Tesla Inc. is widely expected to report its sixth consecutive quarterly profit Wednesday -- and potentially its first $1-billion quarter. That follows a remarkable year when Tesla’s stock split and skyrocketed, the company joined the S&P 500 Index and it sold almost half a million cars.
Two years ago, the world’s leading electric vehicle maker was going through a rough patch. Elon Musk, Tesla’s CEO, informed employees in a January 2019 open letter that the company had to reduce headcount by 7 percent and boost Model 3 production rates to survive. Later that month, the CEO told analysts Tesla needed to cut costs and its vehicle prices to avoid bankruptcy.
And there was one more thing. As the earnings call drew to a close, Musk dropped a bombshell: Deepak Ahuja, the longtime finance chief who previously worked at Ford Motor Co., was retiring again. A then-unknown protégé from the finance team, Zachary Kirkhorn, would replace him after a short transition period.
Investors worried: Was Ahuja’s departure another sign of turmoil and executive talent running for the exits? Tesla’s PR team at the time didn’t have a basic bio or photograph of Kirkhorn at the ready. The surprise announcement sent shares tumbling.
Kirkhorn, 36, remains a bit of a mystery to the average investor, but he has made his mark. He has shored up Tesla’s balance sheet with a string of successful capital raises, introduced a more conservative approach to forecasting and provided greater discipline in cost-cutting that has helped Tesla act more like the S&P 500 company it has become.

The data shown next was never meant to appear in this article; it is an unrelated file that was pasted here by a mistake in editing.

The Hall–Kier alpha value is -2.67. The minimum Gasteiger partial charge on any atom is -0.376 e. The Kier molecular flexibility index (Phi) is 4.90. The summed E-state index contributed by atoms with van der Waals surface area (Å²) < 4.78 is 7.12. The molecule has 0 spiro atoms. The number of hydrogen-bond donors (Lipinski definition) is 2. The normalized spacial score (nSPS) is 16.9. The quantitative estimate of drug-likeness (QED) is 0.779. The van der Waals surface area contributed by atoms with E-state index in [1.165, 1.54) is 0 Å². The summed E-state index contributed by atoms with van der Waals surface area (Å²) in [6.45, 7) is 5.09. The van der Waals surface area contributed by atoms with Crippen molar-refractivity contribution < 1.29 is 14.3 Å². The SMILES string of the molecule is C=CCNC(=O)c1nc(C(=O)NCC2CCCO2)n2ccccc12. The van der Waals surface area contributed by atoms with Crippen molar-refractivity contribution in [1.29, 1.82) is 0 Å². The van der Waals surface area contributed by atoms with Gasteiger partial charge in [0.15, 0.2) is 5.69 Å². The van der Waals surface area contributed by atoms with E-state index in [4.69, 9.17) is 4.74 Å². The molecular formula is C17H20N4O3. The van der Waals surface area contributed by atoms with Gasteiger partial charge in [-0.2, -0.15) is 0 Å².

“People still don’t really know who Zach is, but they know what he’s done,” said Gene Munster, managing partner at Loup Ventures. “He’s a shy person, and I don’t think he likes to speak publicly. But it’s been a remarkable turnaround.”
Though he participates in all of Tesla’s earnings calls, he’s not a conference-goer. Several sell-side analysts said they’ve never talked with him on the phone. Tesla executives did not respond to an email about this story.
But the numbers speak for themselves. By the yardsticks that measure most CFOs, he has excelled. Tesla shares have risen more than 1,300 percent during his tenure. On the day Musk announced that Kirkhorn would be taking over -- Jan. 30, 2019 -- Tesla’s market capitalization was $53 billion. It was about $835 billion at Monday’s close. At this pace, a trillion-dollar valuation may not be far off.
Tesla shares closed Tuesday's trading up a fraction to $883.09.